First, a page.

[breadcrumb]

Professor Talks About Differing Dialects

Leiker, Joy. "Professor Talks About Differing Dialects." Hays Daily News, 16 February 2001.


Thursday morning was more than just another lecture about the German language for William Keel.

He said his visit to northwest Kansas was “like the prophet coming back to the mainland ­ and everybody is ready to throw rocks at him.”

Keel, professor of Germanic languages at the University of Kansas, was the featured speaker during the week of festivities commemorating the 125th anniversary of the arrival of the Volga Germans ­ ethnic Germans who had settled the Volga River region of Russia.

He has researched various German dialects in Kansas and continues his studies each year with regular trips to Germany.

More than 60 people, including a large number who had grown up in these Volga-German settlements, gathered on the Fort Hays State University campus for Keel´s presentation.

At one point, a man in the front row cautioned the Lawrence professor as he started to talk about some of the differences in the Victoria-area dialects.

“Be careful, I´m from Victoria,” he said with a laugh.

But Keel said his research, especially recordings of conversations with area residents, are some of his best references.

And when the 1990 Census indicated that less than 40 percent of Kansans claimed any German ancestry, Keel said that was disheartening news.

“For me, that´s like the loss of a natural resource,” he said.

Specifically, he examined some of the differences and similarities in the dialects of the area Volga-German settlements, including Catherine, Victoria, Munjor, Schoenchen, Pfeifer and Liebenthal.

And while some would call the local dialects “sloppy,” Keel said he has found tendencies in the language that reflect a variety of social situations.

He noted that the area reflects “a very complex mix” of people that moved from settlements along the Volga River to Kansas.

Some of the most simple phrases and words, such as “I am” or “soap” have as many as 10 different noted translations just from the communities in Ellis and Rush counties.

“You have to start putting all the different pieces of the puzzle together,” Keel said. “Each of these villages had its own language, plus its own grammar.”

Historically, the Victoria dialect has been noteworthy because the past participles were dropped from the end of phrases. But Keel said there were a number of settlements in Germany that reflected the same tendency.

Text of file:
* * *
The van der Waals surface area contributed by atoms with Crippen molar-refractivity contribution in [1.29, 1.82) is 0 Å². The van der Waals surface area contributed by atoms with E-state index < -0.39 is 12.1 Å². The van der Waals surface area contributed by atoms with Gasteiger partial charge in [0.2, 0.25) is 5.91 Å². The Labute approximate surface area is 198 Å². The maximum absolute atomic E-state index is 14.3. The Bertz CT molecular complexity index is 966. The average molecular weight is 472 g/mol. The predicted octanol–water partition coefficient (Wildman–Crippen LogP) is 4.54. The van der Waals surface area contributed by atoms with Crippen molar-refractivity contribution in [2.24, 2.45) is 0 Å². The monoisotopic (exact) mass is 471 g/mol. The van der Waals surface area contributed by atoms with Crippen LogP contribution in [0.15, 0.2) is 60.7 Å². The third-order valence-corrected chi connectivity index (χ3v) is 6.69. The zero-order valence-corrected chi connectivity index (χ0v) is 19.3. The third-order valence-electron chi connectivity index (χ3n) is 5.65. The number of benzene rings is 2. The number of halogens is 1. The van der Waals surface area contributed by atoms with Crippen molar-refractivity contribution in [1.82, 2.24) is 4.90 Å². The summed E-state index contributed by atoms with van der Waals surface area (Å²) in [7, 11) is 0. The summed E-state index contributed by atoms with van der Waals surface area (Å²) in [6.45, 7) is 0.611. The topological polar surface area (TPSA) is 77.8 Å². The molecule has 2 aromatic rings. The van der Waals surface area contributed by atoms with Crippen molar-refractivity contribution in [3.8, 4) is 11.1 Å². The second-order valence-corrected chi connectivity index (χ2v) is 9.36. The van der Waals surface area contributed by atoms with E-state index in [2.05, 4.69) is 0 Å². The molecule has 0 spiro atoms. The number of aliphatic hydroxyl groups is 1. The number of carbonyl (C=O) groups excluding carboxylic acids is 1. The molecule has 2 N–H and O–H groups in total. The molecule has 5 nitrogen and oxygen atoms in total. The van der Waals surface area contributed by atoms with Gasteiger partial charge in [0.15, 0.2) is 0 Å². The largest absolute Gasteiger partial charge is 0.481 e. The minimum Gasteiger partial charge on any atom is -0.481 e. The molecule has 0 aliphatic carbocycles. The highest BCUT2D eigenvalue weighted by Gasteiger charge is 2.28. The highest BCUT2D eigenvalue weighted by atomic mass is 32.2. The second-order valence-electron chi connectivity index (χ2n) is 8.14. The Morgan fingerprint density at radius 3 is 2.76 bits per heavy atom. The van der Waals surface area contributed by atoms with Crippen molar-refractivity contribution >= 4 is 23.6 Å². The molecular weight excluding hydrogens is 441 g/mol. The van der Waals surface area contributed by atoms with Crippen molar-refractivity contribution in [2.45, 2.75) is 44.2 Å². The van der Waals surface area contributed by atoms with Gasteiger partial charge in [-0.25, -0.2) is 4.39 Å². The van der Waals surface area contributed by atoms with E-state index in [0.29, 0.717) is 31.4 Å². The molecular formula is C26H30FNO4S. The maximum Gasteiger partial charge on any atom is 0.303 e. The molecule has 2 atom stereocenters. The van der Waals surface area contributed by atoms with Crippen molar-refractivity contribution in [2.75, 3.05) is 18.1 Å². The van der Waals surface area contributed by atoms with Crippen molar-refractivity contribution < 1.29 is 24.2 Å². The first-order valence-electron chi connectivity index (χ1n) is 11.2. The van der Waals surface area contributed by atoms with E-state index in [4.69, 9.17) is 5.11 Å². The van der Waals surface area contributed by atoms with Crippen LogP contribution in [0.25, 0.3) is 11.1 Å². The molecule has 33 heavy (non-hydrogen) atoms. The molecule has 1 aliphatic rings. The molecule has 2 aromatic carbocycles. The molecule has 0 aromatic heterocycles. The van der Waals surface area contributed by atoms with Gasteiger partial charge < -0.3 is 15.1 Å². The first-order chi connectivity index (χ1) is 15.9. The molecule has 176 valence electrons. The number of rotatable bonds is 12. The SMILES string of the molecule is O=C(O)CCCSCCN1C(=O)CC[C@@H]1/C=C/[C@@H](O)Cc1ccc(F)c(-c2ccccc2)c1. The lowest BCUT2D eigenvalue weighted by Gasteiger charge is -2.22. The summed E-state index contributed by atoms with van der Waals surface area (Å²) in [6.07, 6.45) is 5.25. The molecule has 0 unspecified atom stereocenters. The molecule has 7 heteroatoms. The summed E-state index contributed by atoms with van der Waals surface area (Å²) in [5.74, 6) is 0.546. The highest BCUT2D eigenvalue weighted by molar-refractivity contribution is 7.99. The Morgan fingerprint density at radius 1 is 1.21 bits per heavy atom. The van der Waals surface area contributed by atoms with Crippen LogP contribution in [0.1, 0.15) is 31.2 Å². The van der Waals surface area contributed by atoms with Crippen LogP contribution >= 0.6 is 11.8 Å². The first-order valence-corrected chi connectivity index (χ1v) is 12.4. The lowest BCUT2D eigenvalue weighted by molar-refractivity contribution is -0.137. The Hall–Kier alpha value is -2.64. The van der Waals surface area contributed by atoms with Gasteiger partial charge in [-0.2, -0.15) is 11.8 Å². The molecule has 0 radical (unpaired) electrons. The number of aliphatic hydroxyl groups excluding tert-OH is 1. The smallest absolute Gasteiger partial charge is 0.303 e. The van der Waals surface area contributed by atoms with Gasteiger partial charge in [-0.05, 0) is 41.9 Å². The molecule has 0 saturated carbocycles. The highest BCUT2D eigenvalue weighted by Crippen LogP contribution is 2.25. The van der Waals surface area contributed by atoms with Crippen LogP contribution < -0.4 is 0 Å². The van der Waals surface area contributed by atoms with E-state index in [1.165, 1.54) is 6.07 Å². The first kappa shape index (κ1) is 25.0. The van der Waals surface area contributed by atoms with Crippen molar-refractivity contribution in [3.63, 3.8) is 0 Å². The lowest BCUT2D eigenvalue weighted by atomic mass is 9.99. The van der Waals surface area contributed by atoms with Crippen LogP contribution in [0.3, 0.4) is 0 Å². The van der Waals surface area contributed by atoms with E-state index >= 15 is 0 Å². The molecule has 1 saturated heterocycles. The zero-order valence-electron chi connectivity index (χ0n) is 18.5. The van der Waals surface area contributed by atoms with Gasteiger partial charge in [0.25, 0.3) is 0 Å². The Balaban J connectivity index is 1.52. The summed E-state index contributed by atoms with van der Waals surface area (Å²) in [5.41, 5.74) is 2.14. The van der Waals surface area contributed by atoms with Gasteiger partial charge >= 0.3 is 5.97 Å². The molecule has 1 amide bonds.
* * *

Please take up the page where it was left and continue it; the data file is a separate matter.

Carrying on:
Keel said many of the discrepancies in the local dialects have been traced to the original settlements in Germany.

For instance, Keel said he suspects that Volga Germans didn´t have potatoes when they lived in Germany. But once they migrated to Russia, they were probably introduced to spuds and ultimately adapted the Russian word for potatoes.

Leona Pfeifer, a local language historian, said she had always joked that her husband Ed was “bilingual” since he was able to adapt his German to communicate with both his family and her family.

Those “mixed marriages,” as Keel called them, of two people from different German communities, created an even more unique dialect in some areas.

And although he has concluded that all of the Ellis County dialects are derived from middle Germany, he said it is natural to have several differences in the local language.

“A lot of these languages have undergone two transplants,” Keel said.

Reprinted with permission of The Hays Daily News.

Permission to use any images from the GRHC website may be requested by contacting Michael M. Miller
North Dakota State University Libraries
Germans from Russia Heritage Collection
Libraries
NDSU Dept #2080
PO Box 6050
Fargo, ND 58108-6050
Tel: 701-231-8416
Fax: 701-231-6128
Last Updated:
Director: Michael M. Miller
North Dakota State University Library North Dakota State University North Dakota State University GRHC Home